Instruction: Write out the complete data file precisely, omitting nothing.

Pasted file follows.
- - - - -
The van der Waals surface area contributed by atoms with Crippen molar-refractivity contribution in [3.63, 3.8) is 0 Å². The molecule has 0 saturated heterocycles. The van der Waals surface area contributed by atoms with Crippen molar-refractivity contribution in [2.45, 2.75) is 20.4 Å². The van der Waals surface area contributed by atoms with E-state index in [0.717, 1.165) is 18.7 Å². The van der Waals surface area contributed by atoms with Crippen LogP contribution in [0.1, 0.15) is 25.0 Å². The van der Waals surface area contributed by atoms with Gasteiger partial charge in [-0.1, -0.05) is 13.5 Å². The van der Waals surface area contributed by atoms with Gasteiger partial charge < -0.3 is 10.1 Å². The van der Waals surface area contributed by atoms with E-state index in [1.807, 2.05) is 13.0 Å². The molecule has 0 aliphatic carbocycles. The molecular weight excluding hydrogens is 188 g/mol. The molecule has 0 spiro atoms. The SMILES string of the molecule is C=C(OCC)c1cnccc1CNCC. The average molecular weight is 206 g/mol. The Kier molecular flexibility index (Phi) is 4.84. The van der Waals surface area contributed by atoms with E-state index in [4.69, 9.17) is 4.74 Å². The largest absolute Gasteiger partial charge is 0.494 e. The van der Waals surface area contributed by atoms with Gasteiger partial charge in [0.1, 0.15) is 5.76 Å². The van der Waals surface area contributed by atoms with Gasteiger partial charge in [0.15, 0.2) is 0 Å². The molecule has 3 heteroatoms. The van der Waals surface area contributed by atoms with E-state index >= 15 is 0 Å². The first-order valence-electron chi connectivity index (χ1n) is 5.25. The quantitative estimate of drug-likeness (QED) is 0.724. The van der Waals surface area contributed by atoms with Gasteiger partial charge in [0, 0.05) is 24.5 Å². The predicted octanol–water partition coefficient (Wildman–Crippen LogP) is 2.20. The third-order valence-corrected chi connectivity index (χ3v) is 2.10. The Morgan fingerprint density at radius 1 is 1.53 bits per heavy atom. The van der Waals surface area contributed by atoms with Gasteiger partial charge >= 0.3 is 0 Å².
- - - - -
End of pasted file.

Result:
The van der Waals surface area contributed by atoms with Crippen molar-refractivity contribution in [3.63, 3.8) is 0 Å². The molecule has 0 saturated heterocycles. The van der Waals surface area contributed by atoms with Crippen molar-refractivity contribution in [2.45, 2.75) is 20.4 Å². The van der Waals surface area contributed by atoms with E-state index in [0.717, 1.165) is 18.7 Å². The van der Waals surface area contributed by atoms with Crippen LogP contribution in [0.1, 0.15) is 25.0 Å². The van der Waals surface area contributed by atoms with Gasteiger partial charge in [-0.1, -0.05) is 13.5 Å². The van der Waals surface area contributed by atoms with Gasteiger partial charge < -0.3 is 10.1 Å². The van der Waals surface area contributed by atoms with E-state index in [1.807, 2.05) is 13.0 Å². The molecule has 0 aliphatic carbocycles. The molecular weight excluding hydrogens is 188 g/mol. The molecule has 0 spiro atoms. The SMILES string of the molecule is C=C(OCC)c1cnccc1CNCC. The average molecular weight is 206 g/mol. The Kier molecular flexibility index (Phi) is 4.84. The van der Waals surface area contributed by atoms with E-state index in [4.69, 9.17) is 4.74 Å². The largest absolute Gasteiger partial charge is 0.494 e. The van der Waals surface area contributed by atoms with Gasteiger partial charge in [0.1, 0.15) is 5.76 Å². The van der Waals surface area contributed by atoms with Gasteiger partial charge in [0.15, 0.2) is 0 Å². The molecule has 3 heteroatoms. The van der Waals surface area contributed by atoms with E-state index >= 15 is 0 Å². The first-order valence-electron chi connectivity index (χ1n) is 5.25. The quantitative estimate of drug-likeness (QED) is 0.724. The van der Waals surface area contributed by atoms with Gasteiger partial charge in [0, 0.05) is 24.5 Å². The predicted octanol–water partition coefficient (Wildman–Crippen LogP) is 2.20. The third-order valence-corrected chi connectivity index (χ3v) is 2.10. The Morgan fingerprint density at radius 1 is 1.53 bits per heavy atom. The van der Waals surface area contributed by atoms with Gasteiger partial charge >= 0.3 is 0 Å².